TABLE OF CONTENTS

ALL TOGETHER NOW: CROWD SCENES IN CONTEMPORARY ART

German art historian Wolfgang Kemp has observed that the crowd appears in art when it erupts in political life. Jacques-Louis David’s Tennis Court Oath, 1791, depicting the start of the French Revolution, began what would be a line of images of politicized crowds by artists including Daumier and Delacroix.1 The nineteenth century also saw the leisure crowd, at the opera or swarming the streets of Paris on a holiday. After modernism’s long (but not, of course, complete) vacation from such subjects, analogues of this classic imagery have been appearing during the past decade in the work of artists as diverse as Andreas Gursky, Glenn Ligon, Vanessa Beecroft, Matthew Barney, Andrea Bowers, and Paul Pfeiffer. 2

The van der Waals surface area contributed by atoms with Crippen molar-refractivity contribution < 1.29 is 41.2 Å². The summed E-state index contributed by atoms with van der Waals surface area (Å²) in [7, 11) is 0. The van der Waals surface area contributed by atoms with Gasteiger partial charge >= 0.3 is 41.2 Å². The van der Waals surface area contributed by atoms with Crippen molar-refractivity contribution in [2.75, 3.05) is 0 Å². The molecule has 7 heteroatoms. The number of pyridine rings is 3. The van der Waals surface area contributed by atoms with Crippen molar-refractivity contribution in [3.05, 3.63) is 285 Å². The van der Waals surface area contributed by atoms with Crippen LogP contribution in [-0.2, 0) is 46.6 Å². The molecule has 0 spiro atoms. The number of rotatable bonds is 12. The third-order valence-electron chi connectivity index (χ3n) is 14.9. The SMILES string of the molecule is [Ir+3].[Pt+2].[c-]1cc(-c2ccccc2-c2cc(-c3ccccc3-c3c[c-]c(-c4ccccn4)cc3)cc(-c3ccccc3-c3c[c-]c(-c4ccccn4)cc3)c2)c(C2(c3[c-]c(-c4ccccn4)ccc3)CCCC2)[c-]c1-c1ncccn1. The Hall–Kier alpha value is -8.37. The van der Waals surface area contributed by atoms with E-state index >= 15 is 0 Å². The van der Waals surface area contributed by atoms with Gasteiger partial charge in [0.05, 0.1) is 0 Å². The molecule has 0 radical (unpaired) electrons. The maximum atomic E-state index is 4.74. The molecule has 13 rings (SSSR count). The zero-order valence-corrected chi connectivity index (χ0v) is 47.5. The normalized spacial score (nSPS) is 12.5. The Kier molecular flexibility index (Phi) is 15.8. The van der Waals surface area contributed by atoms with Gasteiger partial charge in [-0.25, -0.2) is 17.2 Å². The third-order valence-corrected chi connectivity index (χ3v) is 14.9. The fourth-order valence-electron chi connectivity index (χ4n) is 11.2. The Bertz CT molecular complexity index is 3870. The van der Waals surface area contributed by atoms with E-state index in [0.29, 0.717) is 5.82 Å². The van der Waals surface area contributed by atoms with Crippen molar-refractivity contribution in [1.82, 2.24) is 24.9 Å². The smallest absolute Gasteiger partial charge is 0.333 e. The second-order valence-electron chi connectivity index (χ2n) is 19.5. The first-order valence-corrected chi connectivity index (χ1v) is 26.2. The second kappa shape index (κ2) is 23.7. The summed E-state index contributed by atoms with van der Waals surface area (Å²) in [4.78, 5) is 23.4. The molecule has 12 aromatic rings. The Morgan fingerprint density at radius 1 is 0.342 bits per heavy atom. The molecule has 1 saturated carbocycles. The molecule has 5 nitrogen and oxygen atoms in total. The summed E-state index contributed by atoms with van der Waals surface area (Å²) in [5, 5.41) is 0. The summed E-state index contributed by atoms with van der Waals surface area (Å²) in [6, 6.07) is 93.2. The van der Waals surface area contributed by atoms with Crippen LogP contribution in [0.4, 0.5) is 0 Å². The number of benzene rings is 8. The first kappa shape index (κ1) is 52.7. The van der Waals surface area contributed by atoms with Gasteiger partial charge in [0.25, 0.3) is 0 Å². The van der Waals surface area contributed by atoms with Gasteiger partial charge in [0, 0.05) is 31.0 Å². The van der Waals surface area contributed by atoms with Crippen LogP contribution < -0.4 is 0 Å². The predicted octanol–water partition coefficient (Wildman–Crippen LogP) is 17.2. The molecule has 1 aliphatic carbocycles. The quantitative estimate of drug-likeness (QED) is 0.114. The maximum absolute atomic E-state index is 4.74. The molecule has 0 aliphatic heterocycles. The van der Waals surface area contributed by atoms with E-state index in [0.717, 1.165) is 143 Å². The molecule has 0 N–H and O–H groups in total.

The theme of the crowd came into sharper focus after September 11, 2001. For people in New York, the event was a powerful reminder that we live in a densely packed metropolis. It precipitated

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